Publication
Copyright
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Carrier category
online resource
Carrier category code
cr
Carrier MARC source
rdacarrier
Color
multicolored
Content category
text
Content type code
txt
Content type MARC source
rdacontent
Contents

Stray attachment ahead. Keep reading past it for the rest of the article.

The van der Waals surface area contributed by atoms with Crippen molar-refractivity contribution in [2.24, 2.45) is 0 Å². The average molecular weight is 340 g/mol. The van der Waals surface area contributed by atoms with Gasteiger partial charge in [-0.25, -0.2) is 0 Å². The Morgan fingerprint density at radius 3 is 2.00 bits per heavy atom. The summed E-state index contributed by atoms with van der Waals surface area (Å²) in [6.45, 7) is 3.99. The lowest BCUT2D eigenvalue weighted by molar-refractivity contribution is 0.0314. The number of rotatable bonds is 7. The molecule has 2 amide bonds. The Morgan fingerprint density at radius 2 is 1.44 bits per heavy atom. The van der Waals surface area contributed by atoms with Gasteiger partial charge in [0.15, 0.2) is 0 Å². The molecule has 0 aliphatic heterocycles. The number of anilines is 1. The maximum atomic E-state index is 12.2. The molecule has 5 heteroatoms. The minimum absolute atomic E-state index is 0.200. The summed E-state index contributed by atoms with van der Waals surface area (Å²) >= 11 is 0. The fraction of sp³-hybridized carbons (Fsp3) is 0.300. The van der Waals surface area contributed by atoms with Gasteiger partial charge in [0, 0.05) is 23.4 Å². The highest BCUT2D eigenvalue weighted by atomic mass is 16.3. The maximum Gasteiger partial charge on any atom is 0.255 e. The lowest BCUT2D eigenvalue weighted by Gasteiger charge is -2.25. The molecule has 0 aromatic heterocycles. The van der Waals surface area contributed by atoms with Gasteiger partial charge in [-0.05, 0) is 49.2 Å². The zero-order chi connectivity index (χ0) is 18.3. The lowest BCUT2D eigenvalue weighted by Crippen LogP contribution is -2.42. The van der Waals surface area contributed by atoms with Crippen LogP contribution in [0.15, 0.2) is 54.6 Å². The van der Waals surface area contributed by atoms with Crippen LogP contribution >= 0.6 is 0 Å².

• Series Foreword -- Preface -- Contents -- Part I: A Dynamic Capabilities Theory-Based Innovation Diffusion Model for Spread of Health Information Technology in the USA -- Chapter 1: Introduction to the Adoption of Health Information Technologies -- 1.1 The Healthcare Crisis in the United States -- 1.2 Government Efforts and HIT Meaningful-Use Initiative -- 1.2.1 State of Diffusion Research: General and Health IT -- References -- Chapter 2: Background Literature on the Adoption of Health Information Technologies -- 2.1 Overview of the Healthcare Delivery System -- 2.2 A Methodological Note -- 2.3 The Critical Stakeholders and Actors -- 2.3.1 Care Providers -- 2.3.1.1 Physicians, Nurses, and Medical Assistants -- 2.3.1.2 The Hospital or Clinic -- 2.3.2 Government -- 2.3.3 Patients and Their Family and Care Givers -- 2.3.4 Payers -- 2.3.5 HIT/Innovation Suppliers -- 2.3.5.1 HIT Vendors -- 2.3.5.2 Regional Health Information Organizations -- 2.4 Attributes of the Stakeholders -- 2.5 Important Factors Effecting Diffusion and Adoption for HIT -- 2.5.1 Barriers and Influences -- 2.5.2 Tools, Methods, and Theories -- 2.5.3 Policy Making -- 2.5.4 Hospital Characteristics and the Ecosystem -- 2.5.5 Adopter Attitudes, Perceptions, and Characteristics -- 2.5.6 Strategic Management and Competitive Advantage -- 2.5.7 Innovation Champions and Their Aids -- 2.5.8 Workflow and Knowledge Management -- 2.5.9 Timing and Sustainability -- 2.5.10 Modeling and Forecasting -- 2.5.11 Infusion -- 2.5.12 Social Structure and Communication Channels -- 2.6 The Need for Multiple Perspectives in Research -- 2.7 Linstone's Multiple Perspectives Method -- 2.8 The "4 + 1 View" Model for Software Architectures -- 2.9 Categorization of Important Factors in HIT Adoption Using Multi-perspectives -- References -- Chapter 3: Methods and Models